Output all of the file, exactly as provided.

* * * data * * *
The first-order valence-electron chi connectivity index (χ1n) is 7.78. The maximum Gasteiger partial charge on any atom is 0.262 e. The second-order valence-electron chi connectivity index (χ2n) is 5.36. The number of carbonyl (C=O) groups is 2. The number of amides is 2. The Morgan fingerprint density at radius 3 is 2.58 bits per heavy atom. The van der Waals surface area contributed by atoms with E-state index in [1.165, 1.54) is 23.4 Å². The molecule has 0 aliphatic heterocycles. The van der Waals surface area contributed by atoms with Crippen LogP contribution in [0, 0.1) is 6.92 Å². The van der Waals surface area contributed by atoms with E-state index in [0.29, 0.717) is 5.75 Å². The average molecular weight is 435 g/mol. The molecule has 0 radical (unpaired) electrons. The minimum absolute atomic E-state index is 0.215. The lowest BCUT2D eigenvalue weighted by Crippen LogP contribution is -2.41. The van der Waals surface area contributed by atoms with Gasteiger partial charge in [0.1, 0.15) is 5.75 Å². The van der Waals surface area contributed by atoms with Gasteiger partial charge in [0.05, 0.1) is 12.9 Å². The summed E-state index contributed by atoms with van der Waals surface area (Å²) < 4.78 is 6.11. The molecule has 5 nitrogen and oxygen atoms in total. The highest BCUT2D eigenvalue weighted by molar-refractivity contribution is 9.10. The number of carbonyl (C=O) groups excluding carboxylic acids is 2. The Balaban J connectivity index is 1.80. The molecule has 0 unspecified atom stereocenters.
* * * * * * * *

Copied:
The first-order valence-electron chi connectivity index (χ1n) is 7.78. The maximum Gasteiger partial charge on any atom is 0.262 e. The second-order valence-electron chi connectivity index (χ2n) is 5.36. The number of carbonyl (C=O) groups is 2. The number of amides is 2. The Morgan fingerprint density at radius 3 is 2.58 bits per heavy atom. The van der Waals surface area contributed by atoms with E-state index in [1.165, 1.54) is 23.4 Å². The molecule has 0 aliphatic heterocycles. The van der Waals surface area contributed by atoms with Crippen LogP contribution in [0, 0.1) is 6.92 Å². The van der Waals surface area contributed by atoms with E-state index in [0.29, 0.717) is 5.75 Å². The average molecular weight is 435 g/mol. The molecule has 0 radical (unpaired) electrons. The minimum absolute atomic E-state index is 0.215. The lowest BCUT2D eigenvalue weighted by Crippen LogP contribution is -2.41. The van der Waals surface area contributed by atoms with Gasteiger partial charge in [0.1, 0.15) is 5.75 Å². The van der Waals surface area contributed by atoms with Gasteiger partial charge in [0.05, 0.1) is 12.9 Å². The summed E-state index contributed by atoms with van der Waals surface area (Å²) < 4.78 is 6.11. The molecule has 5 nitrogen and oxygen atoms in total. The highest BCUT2D eigenvalue weighted by molar-refractivity contribution is 9.10. The number of carbonyl (C=O) groups excluding carboxylic acids is 2. The Balaban J connectivity index is 1.80. The molecule has 0 unspecified atom stereocenters.